• City Bomber (ZX Spectrum, 1982)[25]
  • Gridrunner (Atari 8-bit computers (400/800/XL)/VIC-20/ZX Spectrum, 1982; C64, 1983)
  • Matrix: Gridrunner 2 (VIC-20, 1982; Atari 8-bit computers (400/800/XL) and C64, 1983; C16, 1986)
  • Rat Man (VIC-20, 1982)
  • Rox III (VIC-20/ZX Spectrum, 1982)
  • Super Deflex (ZX Spectrum, 1982)
  • Attack of the Mutant Camels (Atari 8-bit computers (400/800/XL) and C64, 1983)[26] (UK: Advance of the Megacamel)
    • Attack of the Mutant Camels – Matrix Version (C64, 1983)
  • Headbangers Heaven (ZX Spectrum, 1983)[27]
  • Hover Bovver (C64, 1983;[28] Atari 8-bit computers (400/800/XL), 1984)
  • Laser Zone (VIC-20/C64, 1983; C16, 1986)
  • Metagalactic Llamas Battle at the Edge of Time (VIC-20, 1983; C64, 1984) (a.k.a. Meta-Llamas)
  • Revenge of the Mutant Camels (C64, 1983)
  • Rox 64 (C64, 1983)[29]
  • Traxx (VIC-20/ZX Spectrum, 1983)
  • Ancipital (C64, 1984)[30]
  • Hellgate (VIC-20/C64, 1984)[31]
  • Psychedelia (VIC-20/ZX Spectrum/C64/MSX, 1984) – A light synthesizer.
  • Sheep in Space (C64, 1984)[32]
  • Batalyx (C64, 1985)[33]
  • Colourspace (Atari 8-bit computers (400/800/XL/XE), 1985) – A light synthesizer.
  • Mama Llama (C64, 1985)[34]
  • Yak's Progress (C64, 1985) - a compilation of eight previously released titles.[35]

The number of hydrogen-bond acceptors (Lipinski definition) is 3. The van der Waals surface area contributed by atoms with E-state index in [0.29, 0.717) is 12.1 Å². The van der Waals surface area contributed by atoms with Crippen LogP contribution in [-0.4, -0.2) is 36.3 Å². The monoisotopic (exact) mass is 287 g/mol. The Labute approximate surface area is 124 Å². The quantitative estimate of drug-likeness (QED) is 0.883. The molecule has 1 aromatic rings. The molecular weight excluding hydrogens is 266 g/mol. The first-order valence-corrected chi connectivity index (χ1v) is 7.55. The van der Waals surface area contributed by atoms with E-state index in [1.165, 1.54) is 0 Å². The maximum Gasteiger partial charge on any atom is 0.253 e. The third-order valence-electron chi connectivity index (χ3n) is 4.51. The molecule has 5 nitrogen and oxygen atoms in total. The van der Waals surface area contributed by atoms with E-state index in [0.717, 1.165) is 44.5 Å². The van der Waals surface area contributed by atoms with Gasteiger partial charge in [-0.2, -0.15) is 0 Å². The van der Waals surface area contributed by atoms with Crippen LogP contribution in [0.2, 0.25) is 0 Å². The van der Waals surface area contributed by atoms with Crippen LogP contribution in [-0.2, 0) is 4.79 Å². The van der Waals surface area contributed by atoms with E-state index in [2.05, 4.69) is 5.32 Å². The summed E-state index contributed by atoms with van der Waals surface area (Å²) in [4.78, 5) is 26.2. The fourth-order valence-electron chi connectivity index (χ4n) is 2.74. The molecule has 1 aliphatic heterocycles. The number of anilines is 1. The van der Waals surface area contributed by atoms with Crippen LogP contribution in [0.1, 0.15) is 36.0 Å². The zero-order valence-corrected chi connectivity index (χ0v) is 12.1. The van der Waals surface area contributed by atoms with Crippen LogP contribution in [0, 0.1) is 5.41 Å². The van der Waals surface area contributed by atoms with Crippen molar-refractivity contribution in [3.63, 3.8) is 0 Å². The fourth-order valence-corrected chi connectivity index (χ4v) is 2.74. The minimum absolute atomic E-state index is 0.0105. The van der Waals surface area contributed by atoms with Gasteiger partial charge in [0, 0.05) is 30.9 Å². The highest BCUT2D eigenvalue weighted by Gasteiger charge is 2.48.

• Iridis Alpha (C64, 1986)[36]
  • Made in France II (C64, 1987)
  • Return of the Mutant Camels (C64, 1987;[37] Atari 8-bit computers (400/800/XL/XE), 1988) (a.k.a. Revenge of the Mutant Camels 2)
  • Voidrunner (C64, 1987)[38]

Third Generation games

Fifth Generation games

Sixth Generation games

Seventh Generation games

Minotaur Project series: This series of games pay homage to classic retro platforms. Each game is implemented as if running on a modernised version of the classic platform it represents. Originally developed for the iOS platform the games are being ported to both OSX and Android.

Eighth Generation games

Notes[edit]


References[edit]

  1. ^ Boule, Pete. "Jeff Minter, fondateur de Llamasoft – Interview ." Eurogamer. 10 July 2012.
  2. ^ Fulton, Jeff; Fulton, Steve (19 March 2010). The Essential Guide to Flash Games: Building Interactive Entertainment with ActionScript. Apress. p. 25. ISBN 978-1-4302-2614-7. Retrieved 26 April 2011. 
  3. ^ http://minotaurproject.co.uk/blog/?p=302
  4. ^ a b "Business Born in Bed". Home Computing Weekly Issue 4, 29 March – 4 April 1983 on page 11
  5. ^ Jeff Minter. "Llamaosft History Part 7". Llamasoft. 
  6. ^ http://www.dadgum.com/halcyon/BOOK/MINTER.HTM
  7. ^ http://minotaurproject.co.uk/blog/?p=302
  8. ^ Purchese, Robert (16 December 2008). "Llamasoft's Jeff Minter -Interview". Eurogamer. Retrieved 19 September 2010. 
  9. ^ http://www.dadgum.com/halcyon/BOOK/MINTER.HTM
  10. ^ "X05: Live in the Next Generation – IGN". Xbox360.ign.com. Retrieved 2 August 2013. 
  11. ^ "Gamasutra – Topic: Console/Digital Games". Gamerbytes.com. Retrieved 2 August 2013. 
  12. ^ "Llamasoft announcement of the Minotaur Project". Retrieved 23 March 2012.